Advantages of Marginal Cost Pricing

Marginal cost pricing is used due to the following facts:

- The computations are not sophisticated – you can figure out marginal cost using simple formulas.
- It allows attracting highly price-sensitive customers and making some extra money from these clients.
- This pricing strategy can be useful if a company has surplus manufacturing capacity. The business may boost production and sell it for less than it would normally cost.

Disadvantages of Marginal Cost Pricing

Before trying marginal cost pricing in your business, consider its drawbacks:

- This strategy may not work out in the long term unless the business has all its manufacturing expenses fully covered.
- Customers anticipate that the business will keep its prices low even further. Therefore, increasing rates in the future will be more difficult.
- Buyers may resell products bought for marginal cost and make profit. The manufacturer risks losing a part of customers and its revenue.

The Bottom Line

Although it seems to be unprofitable, margin cost pricing approach can be useful when it is applied properly. If you can allow manufacturing extra goods or delivering extra services without changing fixed costs and incurring large expenses, margin pricing allows attracting price-sensitive buyers and selling more products. Besides, you can use this strategy to penetrate the market and increase sales of accessories and related goods.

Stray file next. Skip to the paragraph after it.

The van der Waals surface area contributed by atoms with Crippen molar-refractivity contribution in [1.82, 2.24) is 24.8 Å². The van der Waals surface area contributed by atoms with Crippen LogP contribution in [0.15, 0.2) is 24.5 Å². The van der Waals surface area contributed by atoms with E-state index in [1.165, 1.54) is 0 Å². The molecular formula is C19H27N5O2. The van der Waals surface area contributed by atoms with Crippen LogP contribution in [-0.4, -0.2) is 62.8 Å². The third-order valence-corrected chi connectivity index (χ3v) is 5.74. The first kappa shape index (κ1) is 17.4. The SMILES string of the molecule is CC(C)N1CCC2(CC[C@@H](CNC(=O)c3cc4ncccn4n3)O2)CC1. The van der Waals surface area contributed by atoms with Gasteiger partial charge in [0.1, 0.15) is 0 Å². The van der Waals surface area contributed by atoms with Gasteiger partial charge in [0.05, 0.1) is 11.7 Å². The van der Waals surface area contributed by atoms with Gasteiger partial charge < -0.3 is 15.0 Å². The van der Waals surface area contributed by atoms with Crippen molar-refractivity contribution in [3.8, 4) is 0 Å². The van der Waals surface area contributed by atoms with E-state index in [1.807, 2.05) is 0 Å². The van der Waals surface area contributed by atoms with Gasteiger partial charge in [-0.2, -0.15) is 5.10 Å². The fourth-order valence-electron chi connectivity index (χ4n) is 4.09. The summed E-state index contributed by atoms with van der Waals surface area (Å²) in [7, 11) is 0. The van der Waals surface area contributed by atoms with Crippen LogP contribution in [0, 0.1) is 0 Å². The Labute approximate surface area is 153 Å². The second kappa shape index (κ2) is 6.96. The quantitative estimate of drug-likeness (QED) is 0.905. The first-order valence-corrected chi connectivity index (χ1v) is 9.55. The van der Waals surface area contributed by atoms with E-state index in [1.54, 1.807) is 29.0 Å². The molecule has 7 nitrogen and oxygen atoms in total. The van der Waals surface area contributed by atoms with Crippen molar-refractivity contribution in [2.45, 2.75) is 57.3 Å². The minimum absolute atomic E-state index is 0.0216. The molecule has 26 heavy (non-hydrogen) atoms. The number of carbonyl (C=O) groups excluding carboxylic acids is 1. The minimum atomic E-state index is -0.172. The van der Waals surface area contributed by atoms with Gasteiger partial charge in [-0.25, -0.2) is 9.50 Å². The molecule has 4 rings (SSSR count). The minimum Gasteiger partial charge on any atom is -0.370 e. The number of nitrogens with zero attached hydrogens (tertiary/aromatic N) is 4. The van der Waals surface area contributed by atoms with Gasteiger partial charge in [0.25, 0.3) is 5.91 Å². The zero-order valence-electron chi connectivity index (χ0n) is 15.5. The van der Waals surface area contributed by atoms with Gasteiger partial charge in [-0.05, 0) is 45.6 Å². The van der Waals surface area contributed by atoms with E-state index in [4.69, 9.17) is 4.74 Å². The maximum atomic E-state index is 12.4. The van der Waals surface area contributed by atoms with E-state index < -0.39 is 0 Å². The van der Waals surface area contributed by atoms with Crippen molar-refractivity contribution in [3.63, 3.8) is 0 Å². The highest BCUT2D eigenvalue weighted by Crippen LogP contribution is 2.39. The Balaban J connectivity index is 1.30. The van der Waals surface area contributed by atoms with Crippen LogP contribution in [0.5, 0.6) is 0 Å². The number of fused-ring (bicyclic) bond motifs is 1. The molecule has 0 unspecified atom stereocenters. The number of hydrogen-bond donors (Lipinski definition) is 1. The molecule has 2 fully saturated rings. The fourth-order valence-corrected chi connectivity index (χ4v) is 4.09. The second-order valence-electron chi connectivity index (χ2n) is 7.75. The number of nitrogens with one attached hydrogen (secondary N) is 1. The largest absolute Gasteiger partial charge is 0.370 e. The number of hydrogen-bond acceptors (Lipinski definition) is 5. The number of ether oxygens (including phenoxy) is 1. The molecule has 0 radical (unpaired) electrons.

If you don’t know whether keeping prices close to marginal cost is a good idea for your business, implement the repricing tool by Priceva: it will help you optimize rates so as to meet your profit goals. No manual analysis – the software will calculate the best price based on pre-set formulas and, if necessary, update it right in your online store.